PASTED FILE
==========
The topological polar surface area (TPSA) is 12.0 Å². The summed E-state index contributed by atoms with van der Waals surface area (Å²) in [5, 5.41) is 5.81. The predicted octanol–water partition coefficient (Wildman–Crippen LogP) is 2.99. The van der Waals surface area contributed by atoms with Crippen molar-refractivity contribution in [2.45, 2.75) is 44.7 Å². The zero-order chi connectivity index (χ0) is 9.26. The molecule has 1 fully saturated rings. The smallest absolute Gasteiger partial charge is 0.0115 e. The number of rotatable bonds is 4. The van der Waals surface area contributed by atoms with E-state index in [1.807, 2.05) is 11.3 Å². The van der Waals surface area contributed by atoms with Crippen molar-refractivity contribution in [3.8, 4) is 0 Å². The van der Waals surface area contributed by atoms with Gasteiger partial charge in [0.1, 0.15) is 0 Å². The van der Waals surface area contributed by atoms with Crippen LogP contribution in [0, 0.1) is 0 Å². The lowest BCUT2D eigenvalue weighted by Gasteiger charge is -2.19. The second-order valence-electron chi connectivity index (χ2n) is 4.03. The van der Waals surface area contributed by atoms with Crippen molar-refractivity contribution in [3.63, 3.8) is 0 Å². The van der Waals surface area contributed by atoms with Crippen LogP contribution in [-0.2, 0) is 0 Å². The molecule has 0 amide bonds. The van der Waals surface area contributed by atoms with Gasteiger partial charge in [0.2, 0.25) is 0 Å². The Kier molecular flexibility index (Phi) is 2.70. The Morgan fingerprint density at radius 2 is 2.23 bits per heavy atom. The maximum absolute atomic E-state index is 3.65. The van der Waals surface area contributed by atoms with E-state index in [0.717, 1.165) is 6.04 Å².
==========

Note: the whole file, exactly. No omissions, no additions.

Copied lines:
The topological polar surface area (TPSA) is 12.0 Å². The summed E-state index contributed by atoms with van der Waals surface area (Å²) in [5, 5.41) is 5.81. The predicted octanol–water partition coefficient (Wildman–Crippen LogP) is 2.99. The van der Waals surface area contributed by atoms with Crippen molar-refractivity contribution in [2.45, 2.75) is 44.7 Å². The zero-order chi connectivity index (χ0) is 9.26. The molecule has 1 fully saturated rings. The smallest absolute Gasteiger partial charge is 0.0115 e. The number of rotatable bonds is 4. The van der Waals surface area contributed by atoms with E-state index in [1.807, 2.05) is 11.3 Å². The van der Waals surface area contributed by atoms with Crippen molar-refractivity contribution in [3.8, 4) is 0 Å². The van der Waals surface area contributed by atoms with Gasteiger partial charge in [0.1, 0.15) is 0 Å². The van der Waals surface area contributed by atoms with Crippen LogP contribution in [0, 0.1) is 0 Å². The lowest BCUT2D eigenvalue weighted by Gasteiger charge is -2.19. The second-order valence-electron chi connectivity index (χ2n) is 4.03. The van der Waals surface area contributed by atoms with Crippen molar-refractivity contribution in [3.63, 3.8) is 0 Å². The van der Waals surface area contributed by atoms with Crippen LogP contribution in [-0.2, 0) is 0 Å². The molecule has 0 amide bonds. The van der Waals surface area contributed by atoms with Gasteiger partial charge in [0.2, 0.25) is 0 Å². The Kier molecular flexibility index (Phi) is 2.70. The Morgan fingerprint density at radius 2 is 2.23 bits per heavy atom. The maximum absolute atomic E-state index is 3.65. The van der Waals surface area contributed by atoms with E-state index in [0.717, 1.165) is 6.04 Å².